Entrepreneurs and startup founders have to know it all, and most of the time have to do it all may be due to funds, looking for the right set of people, at the initial stage of market research, or many more such reasons. Talking about technology startups, the person has multiple roles to play, starting with fund-raiser, developer, publisher, marketing, and so on. The requirement is staying updated about the market, technology, product, and competition while being motivated and self-driven. Here, you will discover the most influential startup blogs written by investors, authors, and mentors, which has helped Entrepreneurs and startup founders stay focused and updated.
Paul Graham is the Cofounder of Y Combinator and the author of On Lisp (1993), ANSI Common Lisp (1995), and Hackers & Painters (2004). An essayist, programmer, and programming language designer. How did Graham make Reddit's launch easier and more successful than other companies' founding? How did he do the same for hundreds of other startups? There is so much to learn from his experience. He understands what problems startup founders face, and every article is a solution in every aspect. His work "Do things that don't scale" gives interesting insights on what keeps a startup going or what is the "Push" factor. His attention to detail can help an entrepreneur understand how a slight change in perspective makes a difference like he so wonderfully defines Steve Jobs mastered the art of being using "insanely" as a synonym for "very."
Sam Altman is an American entrepreneur, investor, programmer, blogger, former president of Y Combinator, and CEO of OpenAI. His writing is for every founder and entrepreneur, with curious minds always wondering about ideas and new ways to do things. His critically analyzed work like "Idea Generation," talks about the right environment to be in, most critical tectonic shifts happening, and a good test for an idea is a must-read.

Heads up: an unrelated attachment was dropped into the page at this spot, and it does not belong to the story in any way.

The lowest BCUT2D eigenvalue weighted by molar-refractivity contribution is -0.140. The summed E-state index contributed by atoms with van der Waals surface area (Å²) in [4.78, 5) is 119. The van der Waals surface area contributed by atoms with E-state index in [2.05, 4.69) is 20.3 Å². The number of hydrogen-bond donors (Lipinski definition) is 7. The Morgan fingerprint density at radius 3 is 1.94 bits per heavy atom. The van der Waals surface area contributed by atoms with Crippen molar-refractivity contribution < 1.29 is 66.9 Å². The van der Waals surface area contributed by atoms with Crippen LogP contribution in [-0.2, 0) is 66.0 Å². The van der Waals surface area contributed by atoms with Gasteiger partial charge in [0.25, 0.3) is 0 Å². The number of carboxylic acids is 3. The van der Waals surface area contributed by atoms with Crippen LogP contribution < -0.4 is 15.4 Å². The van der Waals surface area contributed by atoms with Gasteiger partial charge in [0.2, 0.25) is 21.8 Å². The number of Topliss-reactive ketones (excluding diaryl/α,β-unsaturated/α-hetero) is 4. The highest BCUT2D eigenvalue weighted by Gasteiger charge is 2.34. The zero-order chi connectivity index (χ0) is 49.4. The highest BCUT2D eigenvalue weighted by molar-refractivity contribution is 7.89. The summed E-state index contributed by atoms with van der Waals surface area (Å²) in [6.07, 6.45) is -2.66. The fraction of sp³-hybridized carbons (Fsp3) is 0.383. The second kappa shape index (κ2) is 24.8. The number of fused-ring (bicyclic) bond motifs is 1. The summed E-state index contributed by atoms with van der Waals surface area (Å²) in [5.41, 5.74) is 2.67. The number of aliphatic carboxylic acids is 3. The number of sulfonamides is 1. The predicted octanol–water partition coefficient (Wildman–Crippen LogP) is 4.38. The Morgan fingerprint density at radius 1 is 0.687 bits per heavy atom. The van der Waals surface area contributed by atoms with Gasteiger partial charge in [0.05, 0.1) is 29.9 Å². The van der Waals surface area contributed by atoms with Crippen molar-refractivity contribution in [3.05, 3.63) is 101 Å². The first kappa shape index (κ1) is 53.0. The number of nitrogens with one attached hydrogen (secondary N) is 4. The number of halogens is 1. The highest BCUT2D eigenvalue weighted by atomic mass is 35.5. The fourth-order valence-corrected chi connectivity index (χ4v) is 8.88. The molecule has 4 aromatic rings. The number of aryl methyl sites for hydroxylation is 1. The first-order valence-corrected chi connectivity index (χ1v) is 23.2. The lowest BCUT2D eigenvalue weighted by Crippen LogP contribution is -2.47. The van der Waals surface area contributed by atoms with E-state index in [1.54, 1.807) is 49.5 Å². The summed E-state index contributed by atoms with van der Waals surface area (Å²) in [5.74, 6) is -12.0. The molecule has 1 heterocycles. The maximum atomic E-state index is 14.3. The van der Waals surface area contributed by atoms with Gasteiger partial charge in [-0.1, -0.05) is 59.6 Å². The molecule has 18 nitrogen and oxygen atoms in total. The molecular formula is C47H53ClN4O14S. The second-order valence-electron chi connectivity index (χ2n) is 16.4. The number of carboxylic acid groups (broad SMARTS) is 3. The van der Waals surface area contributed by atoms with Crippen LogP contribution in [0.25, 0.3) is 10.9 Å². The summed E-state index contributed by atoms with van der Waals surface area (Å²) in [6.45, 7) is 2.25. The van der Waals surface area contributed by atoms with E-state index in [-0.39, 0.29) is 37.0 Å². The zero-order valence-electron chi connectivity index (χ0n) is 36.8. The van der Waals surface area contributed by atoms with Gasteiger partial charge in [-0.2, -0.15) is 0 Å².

Ben Horowitz, the co-founder of venture capital firm Andreessen Horowitz and the author of "The Hard Thing About Hard Things." He writes about The Struggle, every entrepreneur goes through, and things that can help you. Struggle like when you lose a loyal customer, lose to your competition, why your company did work the way you envisioned, and many more such relatable factors.
For entrepreneurs who want to have a deep understanding of how to develop followers, growth metrics, marketplaces, growth strategy should read Andrew Chen's most compelling writings on viral marketing. He also tells you about the impressive A/B tests and how to find out exactly what your customers expect from your product. With more than a decade in professional blogging, his writings have been enormously impactful.
SaaS Business Coach, founder of Clarity, Co-Founder of Flowtown Founder of Spheric Technologies, Mentor @ 500Startup, shares the most insightful, inspiring books and articles like "Tapping the unexplored avenue of your product"; your ideal customers, and opportunities.
Mark Suster is the managing partner at Upfront Ventures and a venture capitalist. In his startup advice series - Both Sides Of The Table, he speaks about, finding out whether it is time to earn or learn? Discussions about what defines a great entrepreneur, how investors think, and advice for hiring the best talent for your startup.
Steve Blank developed the method of customer development that launched the lean startup movement. This methodology clearly states the requirement for startups for its own set of processes and tools, as no startup is a smaller version of large companies. His Lean launchpad has become the standard for commercialization for all federal research. The lean startup approach relies on validated learnings, shortens the product development cycle, and experimentation.
His book “How I Lost 170 Million Dollars: My Time as #30 at Facebook”, portrays the ups, downs, tremendous hard work, and the fascinating workforce when he was the 30th employee at Facebook, and how the company operated in its startup phase.